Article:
A Poetic Exploration of the Quotidian Moments: The Reconstruction of Perception on the Black Experience in “Hale County This Morning, This Evening” – Rubing Zhang – Video Essay
This video essay examines the way “Hale County This Morning, This Evening” (RaMell Ross, 2018, USA) contends the stereotypical portrait of the black community in the mainstream media by poetically exploring the seemingly quotidian moments of residents in Hale County, Alabama.
Why is Mickey in Blackface – Jude Robinson – Video Essay
A video essay covering the importance of representation in new media, specifically animation.
Let’s make an anti suicide pact – Brooks Richon – Video Essay
Messages written by “teenagers in love.” Queerness, joy, death, and suicide. A video essay incorporating footage by the director and moments (in order of appearance) from Totally Fucked Up (Araki 1993), Pain and Glory (Almodóvar 2019), The Living End (Araki 1992), Call Me by Your Name (Guadagnino 2017), Looking for Langston (Julien 1989), Sea in the Blood (Fung 2000), Portrait of a Lady on Fire (Sciamma 2019), A Single Man (Ford 2009), and music from “Katy Song” (Red House Painters 1993), “Good Guy” (Frank Ocean 2016), “Running Around” (Buddy Ross 2016), “The Big Ship” (Brian Eno 1975).
This work is the culmination of six years of thinking. It shows one side of a story that I’ve always wanted to tell. I found the means to do so through these films and works of others. The text on screen was sent to me. Each word is intensely personal and has required the distance of time to be able to share. This film does not explicitly note any queer theory, yet its creation was steeped in thoughts of queer temporality, of eroticism and death, of closets and love and memory. I knew going in that nothing I did would ever be comprehensive or would perfectly capture my experience. Yet, I hope it speaks to someone who has shared moments like these, and perhaps others as well.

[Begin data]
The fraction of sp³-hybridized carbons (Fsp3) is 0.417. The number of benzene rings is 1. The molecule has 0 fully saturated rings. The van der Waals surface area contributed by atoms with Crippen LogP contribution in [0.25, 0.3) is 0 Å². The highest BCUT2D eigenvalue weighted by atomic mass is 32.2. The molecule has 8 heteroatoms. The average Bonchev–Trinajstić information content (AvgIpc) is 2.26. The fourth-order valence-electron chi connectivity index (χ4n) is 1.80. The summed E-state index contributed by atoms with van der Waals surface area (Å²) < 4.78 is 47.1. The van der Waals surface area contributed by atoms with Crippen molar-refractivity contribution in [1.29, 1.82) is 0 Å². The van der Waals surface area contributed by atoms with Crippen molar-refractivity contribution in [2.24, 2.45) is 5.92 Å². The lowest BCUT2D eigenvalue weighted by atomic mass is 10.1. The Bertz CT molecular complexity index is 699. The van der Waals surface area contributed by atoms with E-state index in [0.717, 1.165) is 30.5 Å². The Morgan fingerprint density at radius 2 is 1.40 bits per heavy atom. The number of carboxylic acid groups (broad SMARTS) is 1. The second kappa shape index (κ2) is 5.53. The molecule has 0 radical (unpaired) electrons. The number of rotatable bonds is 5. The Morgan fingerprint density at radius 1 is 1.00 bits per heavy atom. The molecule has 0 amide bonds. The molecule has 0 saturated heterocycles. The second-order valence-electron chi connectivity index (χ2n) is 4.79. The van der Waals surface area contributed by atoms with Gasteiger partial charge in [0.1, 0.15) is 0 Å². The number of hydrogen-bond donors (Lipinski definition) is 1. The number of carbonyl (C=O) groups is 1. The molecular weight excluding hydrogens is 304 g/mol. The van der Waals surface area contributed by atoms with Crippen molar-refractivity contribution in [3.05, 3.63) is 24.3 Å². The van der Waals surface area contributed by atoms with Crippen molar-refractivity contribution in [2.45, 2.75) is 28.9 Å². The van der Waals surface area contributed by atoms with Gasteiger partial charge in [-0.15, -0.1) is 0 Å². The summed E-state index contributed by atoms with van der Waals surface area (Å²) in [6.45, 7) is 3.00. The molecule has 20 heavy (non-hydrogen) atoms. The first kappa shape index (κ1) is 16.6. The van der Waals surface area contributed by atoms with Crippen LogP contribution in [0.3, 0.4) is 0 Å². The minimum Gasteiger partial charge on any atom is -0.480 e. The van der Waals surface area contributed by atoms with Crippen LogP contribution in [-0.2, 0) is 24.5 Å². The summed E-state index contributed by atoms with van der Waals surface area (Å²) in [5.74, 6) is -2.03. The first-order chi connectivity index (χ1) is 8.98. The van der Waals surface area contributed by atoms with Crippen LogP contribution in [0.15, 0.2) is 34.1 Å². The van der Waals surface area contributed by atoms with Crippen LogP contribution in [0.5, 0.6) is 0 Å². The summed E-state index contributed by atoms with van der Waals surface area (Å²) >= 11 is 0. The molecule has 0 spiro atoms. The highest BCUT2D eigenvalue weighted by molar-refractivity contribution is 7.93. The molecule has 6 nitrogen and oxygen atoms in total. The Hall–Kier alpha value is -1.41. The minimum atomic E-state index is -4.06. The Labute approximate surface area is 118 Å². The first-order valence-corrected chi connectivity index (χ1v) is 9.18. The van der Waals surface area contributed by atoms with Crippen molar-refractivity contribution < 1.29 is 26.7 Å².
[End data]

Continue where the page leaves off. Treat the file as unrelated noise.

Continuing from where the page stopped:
Sofia Lynn: An Orgasmic Quest to Subvert Heterosexual Norms – Thomas Trullinger – Video Essay
“Sofia Lynn: An Orgasmic Quest to Subvert Heterosexual Norms” explores Sofia Lynn, the pre-orgasmic protagonist of “Shortbus” (dir. John Cameron Mitchell, 2006), through the lens of identity, desire, and power as depicted in “Kate Bornstein is a Queer and Pleasant Danger” (dir. Sam Feder, 2014). Through identity, desire, and power, Sofia represents female isolation and a lack of intimacy, and critiques straight society’s emphasis on the almighty orgasm as a vessel for procreation. In the end, Sofia’s rejection of thoughtless male control allows her to finally seek pleasure on her own terms.
Swimmers of the Sapphic Sea – Leo Tone Costa – Video Essay
My audiovisual essay centers the woodblock print by Hokusai called Tako to Ama (1814), commonly known as The Dream of the Fisherman’s Wife, which depicts a Japanese female shell diver (ama) having a threesome with 2 octopi. I used this piece and Park Chan-wook’s The Handmaiden (Ah-ga-ssi, 2016) to juxtapose sexualized and non-sexualized depictions of the lesbian continuum, the octopus, and the relationship between women and water. In doing so, I hoped to illuminate ways that these themes are intertextual, international, and how they appear as both products of the male gaze and as female empowerment (not that that is a strict binary). Additional imagery I used was other art cinema films with lesbian or homosocial subjects (by both male and female directors), black and white footage of the ama and of octopi, and other works of ukiyo-e Japanese erotic art.